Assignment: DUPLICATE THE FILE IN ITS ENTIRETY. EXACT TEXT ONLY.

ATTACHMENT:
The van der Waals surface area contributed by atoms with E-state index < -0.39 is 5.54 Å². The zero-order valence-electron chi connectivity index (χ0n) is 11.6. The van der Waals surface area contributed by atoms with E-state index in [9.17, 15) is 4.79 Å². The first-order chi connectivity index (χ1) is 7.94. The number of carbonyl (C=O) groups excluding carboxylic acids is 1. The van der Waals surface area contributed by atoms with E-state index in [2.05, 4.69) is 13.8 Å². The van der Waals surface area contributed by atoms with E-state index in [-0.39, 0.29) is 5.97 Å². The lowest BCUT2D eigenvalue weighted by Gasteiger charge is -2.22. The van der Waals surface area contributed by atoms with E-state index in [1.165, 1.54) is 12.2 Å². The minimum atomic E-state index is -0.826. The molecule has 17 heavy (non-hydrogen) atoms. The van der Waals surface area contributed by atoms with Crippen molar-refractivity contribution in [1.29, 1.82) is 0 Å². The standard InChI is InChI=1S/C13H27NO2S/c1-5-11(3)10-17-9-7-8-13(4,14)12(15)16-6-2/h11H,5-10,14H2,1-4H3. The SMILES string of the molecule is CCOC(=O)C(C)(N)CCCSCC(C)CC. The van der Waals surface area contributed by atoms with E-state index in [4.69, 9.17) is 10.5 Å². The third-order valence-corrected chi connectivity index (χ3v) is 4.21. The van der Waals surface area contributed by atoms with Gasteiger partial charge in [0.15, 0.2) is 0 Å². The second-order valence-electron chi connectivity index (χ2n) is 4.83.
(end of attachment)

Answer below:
The van der Waals surface area contributed by atoms with E-state index < -0.39 is 5.54 Å². The zero-order valence-electron chi connectivity index (χ0n) is 11.6. The van der Waals surface area contributed by atoms with E-state index in [9.17, 15) is 4.79 Å². The first-order chi connectivity index (χ1) is 7.94. The number of carbonyl (C=O) groups excluding carboxylic acids is 1. The van der Waals surface area contributed by atoms with E-state index in [2.05, 4.69) is 13.8 Å². The van der Waals surface area contributed by atoms with E-state index in [-0.39, 0.29) is 5.97 Å². The lowest BCUT2D eigenvalue weighted by Gasteiger charge is -2.22. The van der Waals surface area contributed by atoms with E-state index in [1.165, 1.54) is 12.2 Å². The minimum atomic E-state index is -0.826. The molecule has 17 heavy (non-hydrogen) atoms. The van der Waals surface area contributed by atoms with Crippen molar-refractivity contribution in [1.29, 1.82) is 0 Å². The standard InChI is InChI=1S/C13H27NO2S/c1-5-11(3)10-17-9-7-8-13(4,14)12(15)16-6-2/h11H,5-10,14H2,1-4H3. The SMILES string of the molecule is CCOC(=O)C(C)(N)CCCSCC(C)CC. The van der Waals surface area contributed by atoms with E-state index in [4.69, 9.17) is 10.5 Å². The third-order valence-corrected chi connectivity index (χ3v) is 4.21. The van der Waals surface area contributed by atoms with Gasteiger partial charge in [0.15, 0.2) is 0 Å². The second-order valence-electron chi connectivity index (χ2n) is 4.83.